What Is Your Local Weather Like?

This is perhaps the most important aspect of choosing the right tire for your vehicle. If you live in a snowy area, you’re going to need tires that provide you with excellent gripping abilities on ice. The same can be said for those who live in an area that has a lot of rain or dirt roads. Your local weather can also play a factor in the type of fuel economy you get as well.

How Far Do You Drive?

The final thing to consider is how far you drive on a regular basis. Having a tire that provides you with excellent fuel economy is great if you’re a local commuter. However, if you drive long distances on the highway every day, you’re going to want a tire that provides better gripping and longer lasting treads. It’s all about finding that happy medium that works for you.

Don’t Make These Common Mistakes

Now that you know the basics about finding the right tire for your vehicle, it’s important to remember these common mistakes so you can avoid them.

Sources & references used in this article:

Racing chassis and suspension design by C Smith – 2004 – sae.org

High-speed tires by TI Miller – US Patent 4,456,046, 1984 – Google Patents

Composition for treatment of racing tires and the treated tires by P Haney – 2003 – McFarland

Energy expenditure during bicycling by TF Vosnick – US Patent 4,261,407, 1981 – Google Patents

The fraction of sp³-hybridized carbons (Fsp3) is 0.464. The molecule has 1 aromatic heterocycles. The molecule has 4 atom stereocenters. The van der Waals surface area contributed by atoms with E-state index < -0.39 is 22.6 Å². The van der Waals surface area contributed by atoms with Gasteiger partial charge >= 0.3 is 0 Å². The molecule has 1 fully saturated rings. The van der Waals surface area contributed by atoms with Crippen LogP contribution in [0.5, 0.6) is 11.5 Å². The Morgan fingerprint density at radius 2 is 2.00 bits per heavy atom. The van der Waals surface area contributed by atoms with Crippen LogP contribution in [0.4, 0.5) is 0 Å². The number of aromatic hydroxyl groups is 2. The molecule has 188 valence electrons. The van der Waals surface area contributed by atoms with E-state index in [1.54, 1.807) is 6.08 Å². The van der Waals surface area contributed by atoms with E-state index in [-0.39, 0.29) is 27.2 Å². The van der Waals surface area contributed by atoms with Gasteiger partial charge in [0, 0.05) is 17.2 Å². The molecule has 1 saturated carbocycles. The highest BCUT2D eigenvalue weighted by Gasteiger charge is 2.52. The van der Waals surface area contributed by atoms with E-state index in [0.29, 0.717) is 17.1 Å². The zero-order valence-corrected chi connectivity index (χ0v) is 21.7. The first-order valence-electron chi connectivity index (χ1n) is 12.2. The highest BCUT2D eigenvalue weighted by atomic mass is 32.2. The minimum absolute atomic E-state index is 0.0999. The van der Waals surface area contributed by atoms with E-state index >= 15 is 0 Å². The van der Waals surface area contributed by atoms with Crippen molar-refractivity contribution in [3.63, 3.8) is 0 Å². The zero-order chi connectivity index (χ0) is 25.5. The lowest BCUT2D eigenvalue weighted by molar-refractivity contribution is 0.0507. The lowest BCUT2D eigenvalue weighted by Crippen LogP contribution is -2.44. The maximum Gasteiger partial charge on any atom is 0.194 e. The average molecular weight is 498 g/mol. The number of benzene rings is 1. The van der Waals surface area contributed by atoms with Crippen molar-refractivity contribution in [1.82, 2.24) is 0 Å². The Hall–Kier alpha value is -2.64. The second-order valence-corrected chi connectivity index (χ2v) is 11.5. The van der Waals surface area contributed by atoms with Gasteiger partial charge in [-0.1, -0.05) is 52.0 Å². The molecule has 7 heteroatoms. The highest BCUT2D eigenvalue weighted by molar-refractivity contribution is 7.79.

Process for treating racing tires with perchloroethylene, naphtha and a rubber solvent and composition by SD McCole, K Claney, JC Conte… – Journal of Applied …, 1990 – journals.physiology.org

Moments of inertia of mounted and unmounted passenger car and motorcycle tires by P George – US Patent 3,399,706, 1968 – Google Patents

Detection of prohibited treatment products on racing tires using headspace solid phase microextraction (SPME) and gas chromatography/mass spectrometry (GC/MS) by LD Metz, CK Akouris, CS Ayrey, MC Clark, CS Agney – SAE transactions, 1990 – JSTOR

Rubber composition for high-performance tire tread by WD Kranz, CJ Carroll, JV Goodpaster – Analytical methods, 2016 – pubs.rsc.org

Optimization of driver and chassis of FWD racing car for faster cornering by T Fujimaki, N Oshima – US Patent 4,866,131, 1989 – Google Patents